This post is brought to us by Rachel.
Every morning I wake up to the salient crow of a rooster, and I find it much more efficient than the morning alarm clock on my phone. I mean, there is no way to snooze or muffle it, is there? So each day here is started with a pleasant reminder of where I am, far away from the busy, gray life of alarms and deadlines, in a country of endless verdure (and cageless poultry).
This week marks the end of our first month here in Ghana. So far, we have profiled three orphanages, of which each had more than twenty children. Remembering dozens of children is immensely harder than I wish it were. Some names need to be repeated more than others, some faces looked into more closely than others. Through every eye contact, every high-five, every hug, as I convey the love they so rightly deserve, I try to remember them as hard as possible. One may ask why I make such effort, if I have to say goodbye to them shortly.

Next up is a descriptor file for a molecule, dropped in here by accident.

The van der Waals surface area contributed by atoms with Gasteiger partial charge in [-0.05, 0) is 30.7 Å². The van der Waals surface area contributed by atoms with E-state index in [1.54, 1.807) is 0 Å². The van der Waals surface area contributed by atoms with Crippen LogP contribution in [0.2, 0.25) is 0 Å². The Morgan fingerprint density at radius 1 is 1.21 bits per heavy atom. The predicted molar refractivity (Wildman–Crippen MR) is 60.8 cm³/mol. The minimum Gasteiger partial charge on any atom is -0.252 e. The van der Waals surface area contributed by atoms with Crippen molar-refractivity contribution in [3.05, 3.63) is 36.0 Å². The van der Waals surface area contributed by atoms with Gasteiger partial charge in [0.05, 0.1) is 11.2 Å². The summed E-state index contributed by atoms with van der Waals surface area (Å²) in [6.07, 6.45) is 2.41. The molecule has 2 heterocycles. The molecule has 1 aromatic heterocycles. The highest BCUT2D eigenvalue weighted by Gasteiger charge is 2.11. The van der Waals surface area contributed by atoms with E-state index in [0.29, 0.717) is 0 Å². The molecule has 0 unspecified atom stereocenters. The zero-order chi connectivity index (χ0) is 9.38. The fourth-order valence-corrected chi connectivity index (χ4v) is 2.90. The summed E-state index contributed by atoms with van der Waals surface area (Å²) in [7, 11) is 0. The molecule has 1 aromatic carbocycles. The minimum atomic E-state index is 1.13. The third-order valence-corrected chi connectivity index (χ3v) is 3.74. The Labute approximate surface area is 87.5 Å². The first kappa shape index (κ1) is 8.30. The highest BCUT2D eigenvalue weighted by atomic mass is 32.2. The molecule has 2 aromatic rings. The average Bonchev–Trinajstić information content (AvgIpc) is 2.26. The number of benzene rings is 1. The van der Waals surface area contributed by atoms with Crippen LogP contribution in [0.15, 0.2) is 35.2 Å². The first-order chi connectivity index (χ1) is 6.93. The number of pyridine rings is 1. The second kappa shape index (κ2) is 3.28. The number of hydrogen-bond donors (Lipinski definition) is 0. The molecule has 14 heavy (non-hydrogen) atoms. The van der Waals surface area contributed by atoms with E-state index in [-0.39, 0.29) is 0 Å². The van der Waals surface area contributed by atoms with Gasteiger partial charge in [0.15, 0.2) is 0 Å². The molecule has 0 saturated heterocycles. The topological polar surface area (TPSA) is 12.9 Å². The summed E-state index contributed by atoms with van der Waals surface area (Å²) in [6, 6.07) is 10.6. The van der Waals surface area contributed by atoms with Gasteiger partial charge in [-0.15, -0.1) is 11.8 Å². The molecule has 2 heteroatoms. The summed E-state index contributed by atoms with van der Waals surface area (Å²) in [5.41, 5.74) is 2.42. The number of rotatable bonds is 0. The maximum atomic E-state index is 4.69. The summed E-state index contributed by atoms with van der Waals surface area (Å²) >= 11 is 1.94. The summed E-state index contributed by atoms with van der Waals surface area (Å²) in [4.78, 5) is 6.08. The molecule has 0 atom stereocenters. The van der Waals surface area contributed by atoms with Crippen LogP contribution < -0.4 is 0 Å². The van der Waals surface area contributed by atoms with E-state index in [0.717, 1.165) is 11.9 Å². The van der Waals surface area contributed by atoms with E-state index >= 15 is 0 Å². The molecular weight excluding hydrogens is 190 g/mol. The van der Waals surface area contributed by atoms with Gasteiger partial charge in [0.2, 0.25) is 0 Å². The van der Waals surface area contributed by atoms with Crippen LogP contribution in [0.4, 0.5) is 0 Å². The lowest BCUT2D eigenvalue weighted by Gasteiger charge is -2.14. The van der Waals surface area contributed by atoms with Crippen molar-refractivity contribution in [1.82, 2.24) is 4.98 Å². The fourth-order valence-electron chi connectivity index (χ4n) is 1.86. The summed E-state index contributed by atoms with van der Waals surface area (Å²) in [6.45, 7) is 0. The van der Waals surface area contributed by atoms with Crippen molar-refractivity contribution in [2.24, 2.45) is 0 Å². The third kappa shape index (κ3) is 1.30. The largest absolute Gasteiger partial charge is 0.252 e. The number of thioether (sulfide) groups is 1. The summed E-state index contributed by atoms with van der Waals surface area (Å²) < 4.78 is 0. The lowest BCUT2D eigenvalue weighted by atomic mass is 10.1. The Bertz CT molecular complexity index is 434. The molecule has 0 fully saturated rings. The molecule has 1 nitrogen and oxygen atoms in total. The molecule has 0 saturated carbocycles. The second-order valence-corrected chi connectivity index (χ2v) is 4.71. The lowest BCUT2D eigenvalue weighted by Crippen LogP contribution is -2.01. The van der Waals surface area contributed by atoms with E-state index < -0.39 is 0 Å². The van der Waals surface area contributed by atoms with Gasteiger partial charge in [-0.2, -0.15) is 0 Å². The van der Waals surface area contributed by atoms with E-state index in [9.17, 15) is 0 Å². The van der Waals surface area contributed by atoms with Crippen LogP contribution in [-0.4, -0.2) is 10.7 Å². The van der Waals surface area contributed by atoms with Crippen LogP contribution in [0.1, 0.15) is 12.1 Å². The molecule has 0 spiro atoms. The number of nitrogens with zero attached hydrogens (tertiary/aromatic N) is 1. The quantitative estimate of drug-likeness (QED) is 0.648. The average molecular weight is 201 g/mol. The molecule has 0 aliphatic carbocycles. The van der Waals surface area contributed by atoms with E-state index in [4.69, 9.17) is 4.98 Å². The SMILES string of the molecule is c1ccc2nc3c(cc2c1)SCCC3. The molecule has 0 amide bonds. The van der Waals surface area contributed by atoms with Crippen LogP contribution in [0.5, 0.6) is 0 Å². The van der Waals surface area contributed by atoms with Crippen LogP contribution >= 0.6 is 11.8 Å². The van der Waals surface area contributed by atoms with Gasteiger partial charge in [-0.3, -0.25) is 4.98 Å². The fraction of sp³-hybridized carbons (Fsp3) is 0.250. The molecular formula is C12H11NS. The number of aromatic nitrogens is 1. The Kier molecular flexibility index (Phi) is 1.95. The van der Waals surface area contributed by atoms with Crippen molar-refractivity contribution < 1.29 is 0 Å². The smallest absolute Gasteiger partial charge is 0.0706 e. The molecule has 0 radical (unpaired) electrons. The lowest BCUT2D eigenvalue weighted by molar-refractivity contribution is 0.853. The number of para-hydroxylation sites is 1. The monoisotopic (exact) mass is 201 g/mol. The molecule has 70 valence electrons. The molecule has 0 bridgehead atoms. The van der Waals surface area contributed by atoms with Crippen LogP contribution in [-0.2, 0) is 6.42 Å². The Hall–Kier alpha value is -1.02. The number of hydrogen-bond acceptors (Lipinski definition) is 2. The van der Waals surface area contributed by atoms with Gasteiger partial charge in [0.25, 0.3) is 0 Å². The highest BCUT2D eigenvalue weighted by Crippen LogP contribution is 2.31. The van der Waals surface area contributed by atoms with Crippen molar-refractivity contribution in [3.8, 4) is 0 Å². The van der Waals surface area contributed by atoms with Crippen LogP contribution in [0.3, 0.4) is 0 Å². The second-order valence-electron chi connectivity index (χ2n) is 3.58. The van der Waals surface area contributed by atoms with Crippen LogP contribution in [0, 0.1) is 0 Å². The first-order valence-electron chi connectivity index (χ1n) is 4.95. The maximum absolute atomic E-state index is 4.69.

Because once I really know them, more than their faces and names, I then could understand their stories on a deeper level. Their individual tales of woe, told from the bits and pieces of information we scraped from documents and interviews, are discussed at the end of the profiling process. During this step called Child Care Conference, we come up with individualized care plans for the children to further facilitate their exit of the orphanage. The emotional connections I have built with them individually at times bring me pain; as I read the many injustices they had to endure in the past, I realize that those are wounds they had to smile through at me. But it is also these very personal contacts I have built with them that enable me to engage more with the conference. I find myself adding one more comment, question, or suggestion to ensure that the plan we are drafting will best secure the child’s happiness. For this, I continue my effort to get to know and remember the children individually, and become their best advocator I strive to be.